COVID-19 has presented challenges that nobody could have envisaged three months ago. Each day existing as well as future challenges become larger. We need to fight the current difficulties and keep ourselves safe from danger. At the same time we need to assess how we will recover from this threat from nature. Assuming that the COVID-19 pandemic lasts for the next three to six months, we should plan accordingly.
Legal challenges: The most difficult problems that businesses need to consider are their legal liabilities and obligations. Broadly, the areas that will be affected are contractual obligations, employee-employer relations and tax and compliance obligations.
For contractual obligations, there are two aspects to address. Firstly, how clearly have force majeure clauses been drafted in each agreement, and secondly, to scrutinize any new acts or laws that the government may introduce to define what would be a breach. We can expect substantial leniency and therefore contractual breaches should not bring too much stress, while economies are in lockdown or limited mobility phases.
With regards to employer-employee challenges, this could be the most critical challenge of all, given the inability of small businesses and low wage earners to survive for an extended period. The COVID-19 crisis comes on the back of an unprecedented slowdown in India and a world economy that was already slowing down. There will be no quick solution. There will have to be a combination of compassion and practical decisions. Substantial government support is not expected given the other challenges to the economy and the current deficit. The short-term crisis should be met by businesses absorbing the losses and requiring employees to take leave already accrued. If the crisis threatens to become larger, businesses would need to reduce non-core activities and make teams leaner. A much longer crisis might see the need to renegotiate employment contracts and to cut wages.
There should be little to worry about in the area of tax and compliance. The government can grant exemptions for the inability to file taxes and to fulfill compliance requirements. The government should grant extensions of time in cases where there would otherwise be lockouts or periods of restriction.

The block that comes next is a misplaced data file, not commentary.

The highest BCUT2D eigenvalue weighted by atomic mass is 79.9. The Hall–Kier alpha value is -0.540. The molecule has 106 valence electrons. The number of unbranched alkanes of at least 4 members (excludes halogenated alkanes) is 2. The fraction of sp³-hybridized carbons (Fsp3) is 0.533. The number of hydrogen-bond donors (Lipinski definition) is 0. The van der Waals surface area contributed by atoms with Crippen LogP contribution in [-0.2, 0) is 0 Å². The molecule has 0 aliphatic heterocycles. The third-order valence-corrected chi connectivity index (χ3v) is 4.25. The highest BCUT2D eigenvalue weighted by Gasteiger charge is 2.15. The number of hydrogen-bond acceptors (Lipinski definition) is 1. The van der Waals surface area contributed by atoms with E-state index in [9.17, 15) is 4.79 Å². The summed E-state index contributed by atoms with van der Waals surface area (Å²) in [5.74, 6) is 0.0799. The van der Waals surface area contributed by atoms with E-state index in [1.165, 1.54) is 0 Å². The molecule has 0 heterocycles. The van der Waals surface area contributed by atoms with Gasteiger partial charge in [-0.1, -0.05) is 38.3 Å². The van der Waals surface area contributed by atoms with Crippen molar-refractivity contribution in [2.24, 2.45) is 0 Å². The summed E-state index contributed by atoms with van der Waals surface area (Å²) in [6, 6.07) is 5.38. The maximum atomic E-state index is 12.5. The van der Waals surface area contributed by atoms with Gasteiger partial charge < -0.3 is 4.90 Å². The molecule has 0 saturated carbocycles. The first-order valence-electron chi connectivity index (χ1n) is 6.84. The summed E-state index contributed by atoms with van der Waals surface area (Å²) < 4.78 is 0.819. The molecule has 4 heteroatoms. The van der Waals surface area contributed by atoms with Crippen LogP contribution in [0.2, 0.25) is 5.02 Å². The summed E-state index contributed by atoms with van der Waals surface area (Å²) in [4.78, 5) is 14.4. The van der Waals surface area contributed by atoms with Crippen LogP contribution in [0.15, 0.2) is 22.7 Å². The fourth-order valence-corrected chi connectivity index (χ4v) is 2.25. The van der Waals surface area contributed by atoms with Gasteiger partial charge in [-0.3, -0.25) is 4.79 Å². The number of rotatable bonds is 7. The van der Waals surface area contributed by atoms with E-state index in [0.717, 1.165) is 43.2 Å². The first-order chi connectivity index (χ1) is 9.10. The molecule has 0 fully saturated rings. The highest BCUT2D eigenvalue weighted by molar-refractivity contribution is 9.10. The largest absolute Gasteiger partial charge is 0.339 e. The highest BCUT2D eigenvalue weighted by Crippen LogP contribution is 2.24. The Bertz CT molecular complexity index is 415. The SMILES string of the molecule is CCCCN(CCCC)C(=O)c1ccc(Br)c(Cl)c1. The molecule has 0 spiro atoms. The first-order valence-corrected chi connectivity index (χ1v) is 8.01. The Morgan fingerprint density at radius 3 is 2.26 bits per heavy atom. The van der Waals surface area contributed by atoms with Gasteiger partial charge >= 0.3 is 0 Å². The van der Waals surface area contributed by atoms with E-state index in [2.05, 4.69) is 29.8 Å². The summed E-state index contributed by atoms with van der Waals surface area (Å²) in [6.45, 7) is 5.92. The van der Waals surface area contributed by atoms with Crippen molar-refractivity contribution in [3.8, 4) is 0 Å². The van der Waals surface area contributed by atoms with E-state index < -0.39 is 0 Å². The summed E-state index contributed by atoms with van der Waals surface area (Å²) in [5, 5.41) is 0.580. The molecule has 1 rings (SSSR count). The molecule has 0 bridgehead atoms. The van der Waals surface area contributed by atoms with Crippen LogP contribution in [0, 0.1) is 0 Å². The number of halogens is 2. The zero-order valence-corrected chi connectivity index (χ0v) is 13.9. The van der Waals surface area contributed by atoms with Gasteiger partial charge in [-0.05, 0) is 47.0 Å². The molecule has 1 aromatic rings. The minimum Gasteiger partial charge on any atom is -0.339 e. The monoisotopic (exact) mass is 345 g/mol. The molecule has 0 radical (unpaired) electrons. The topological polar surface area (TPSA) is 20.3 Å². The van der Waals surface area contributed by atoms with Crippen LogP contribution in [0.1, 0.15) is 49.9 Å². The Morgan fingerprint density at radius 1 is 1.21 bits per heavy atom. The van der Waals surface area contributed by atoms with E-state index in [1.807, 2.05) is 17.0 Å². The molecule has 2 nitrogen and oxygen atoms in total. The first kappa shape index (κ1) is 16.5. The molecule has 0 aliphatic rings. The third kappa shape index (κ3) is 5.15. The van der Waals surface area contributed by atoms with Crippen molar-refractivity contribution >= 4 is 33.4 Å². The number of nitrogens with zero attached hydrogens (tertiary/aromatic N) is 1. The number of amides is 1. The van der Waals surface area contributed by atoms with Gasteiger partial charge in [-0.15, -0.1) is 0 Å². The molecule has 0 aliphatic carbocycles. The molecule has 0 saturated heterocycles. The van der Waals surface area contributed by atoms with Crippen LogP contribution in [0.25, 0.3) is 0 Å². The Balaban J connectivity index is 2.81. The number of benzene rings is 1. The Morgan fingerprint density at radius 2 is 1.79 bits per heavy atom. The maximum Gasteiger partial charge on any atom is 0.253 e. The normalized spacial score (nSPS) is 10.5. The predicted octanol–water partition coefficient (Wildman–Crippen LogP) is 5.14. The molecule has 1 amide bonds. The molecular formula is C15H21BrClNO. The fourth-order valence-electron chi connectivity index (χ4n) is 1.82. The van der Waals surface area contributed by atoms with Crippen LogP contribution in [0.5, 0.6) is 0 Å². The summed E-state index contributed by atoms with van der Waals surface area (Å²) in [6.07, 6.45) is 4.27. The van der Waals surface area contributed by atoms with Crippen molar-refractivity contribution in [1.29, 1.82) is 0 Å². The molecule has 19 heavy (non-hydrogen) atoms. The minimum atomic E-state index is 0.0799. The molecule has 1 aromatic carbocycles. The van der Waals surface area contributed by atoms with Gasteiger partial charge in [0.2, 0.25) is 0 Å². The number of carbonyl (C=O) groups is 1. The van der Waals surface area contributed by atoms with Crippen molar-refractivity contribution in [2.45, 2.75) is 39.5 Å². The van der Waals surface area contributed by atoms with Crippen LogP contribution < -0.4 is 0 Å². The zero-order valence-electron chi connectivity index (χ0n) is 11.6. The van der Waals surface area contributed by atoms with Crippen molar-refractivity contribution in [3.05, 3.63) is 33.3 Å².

Fundraising during this period: Fundraising is likely to be hit during the period when the crisis exerts an influence unless it is for a purpose, industry or segment that alleviates pandemic-related problems. Domestic fundraising will be on hold, but should recover fairly quickly once the crisis ends with the government giving support and the Reserve Bank of India issuing policy guidance. M&A related capital raising will become extremely slow unless transactions represent bargains and are available at very attractive prices. Historically, when profit projections go south, valuations of businesses also go downwards. With this in mind, businesses should raise capital through debt funding rather than equity fundraising until valuations are restored.
Domestic and international expansion: Each crisis is an opportunity. This statement need not be interpreted as opportunistic. Instead it is a call to entrepreneurs to evaluate which way the economy is moving and to adapt their businesses. There will be a dip in traditional consumption, but a large expansion of industries in the data analytics, healthcare, food value chain and telecommunications sectors. Good entrepreneurs will seize the opportunities as soon as markets open up.
Cross-border opportunities will depend on how soon India is able to come out of the crisis, and how long other countries take to do the same. The shorter the period of crisis in India, the greater its investment appeal will be. Should the crisis deepen in India, however, the country could see itself sidelined for a very long time. If the country can bounce back right away, much outsourcing work will return very quickly. Businesses need to understand that foreign companies and financing sources will consider their own markets first. If their local markets provide attractive opportunities and India does not, FDI will be lost for some time. However, if the Indian market provides attractive business opportunities and the local markets in developed countries have not yet recovered there could be valuable FDI potential to be exploited. Indian businesses have to discover those areas that are attractive to the international investor community and be ready to exploit them at the earliest opportunity.
A lot will depend on the length of time the COVID-19 challenge continues in India. If the pandemic can be quickly brought under control, it can help India to achieve international leadership.
Gautam Khurana is the managing partner at India Law Offices.
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